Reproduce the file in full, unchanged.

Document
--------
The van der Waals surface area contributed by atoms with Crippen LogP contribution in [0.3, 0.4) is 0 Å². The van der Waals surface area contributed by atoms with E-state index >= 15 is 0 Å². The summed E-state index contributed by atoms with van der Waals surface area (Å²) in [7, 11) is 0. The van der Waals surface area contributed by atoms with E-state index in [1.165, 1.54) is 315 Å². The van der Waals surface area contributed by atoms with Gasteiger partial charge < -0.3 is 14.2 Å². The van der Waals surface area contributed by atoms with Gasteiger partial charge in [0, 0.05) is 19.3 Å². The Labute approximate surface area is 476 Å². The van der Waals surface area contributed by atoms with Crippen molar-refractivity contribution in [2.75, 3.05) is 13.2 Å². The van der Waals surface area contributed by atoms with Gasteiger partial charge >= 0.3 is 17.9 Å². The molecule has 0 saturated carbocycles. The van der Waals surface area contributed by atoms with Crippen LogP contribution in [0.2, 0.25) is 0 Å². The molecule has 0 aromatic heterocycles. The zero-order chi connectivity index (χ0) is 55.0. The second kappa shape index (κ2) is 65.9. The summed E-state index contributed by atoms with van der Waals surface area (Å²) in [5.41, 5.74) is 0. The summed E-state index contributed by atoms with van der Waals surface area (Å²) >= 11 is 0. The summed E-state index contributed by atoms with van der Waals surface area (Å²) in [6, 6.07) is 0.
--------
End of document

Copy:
The van der Waals surface area contributed by atoms with Crippen LogP contribution in [0.3, 0.4) is 0 Å². The van der Waals surface area contributed by atoms with E-state index >= 15 is 0 Å². The summed E-state index contributed by atoms with van der Waals surface area (Å²) in [7, 11) is 0. The van der Waals surface area contributed by atoms with E-state index in [1.165, 1.54) is 315 Å². The van der Waals surface area contributed by atoms with Gasteiger partial charge < -0.3 is 14.2 Å². The van der Waals surface area contributed by atoms with Gasteiger partial charge in [0, 0.05) is 19.3 Å². The Labute approximate surface area is 476 Å². The van der Waals surface area contributed by atoms with Crippen molar-refractivity contribution in [2.75, 3.05) is 13.2 Å². The van der Waals surface area contributed by atoms with Gasteiger partial charge >= 0.3 is 17.9 Å². The molecule has 0 saturated carbocycles. The van der Waals surface area contributed by atoms with Crippen LogP contribution in [0.2, 0.25) is 0 Å². The molecule has 0 aromatic heterocycles. The zero-order chi connectivity index (χ0) is 55.0. The second kappa shape index (κ2) is 65.9. The summed E-state index contributed by atoms with van der Waals surface area (Å²) in [5.41, 5.74) is 0. The summed E-state index contributed by atoms with van der Waals surface area (Å²) >= 11 is 0. The summed E-state index contributed by atoms with van der Waals surface area (Å²) in [6, 6.07) is 0.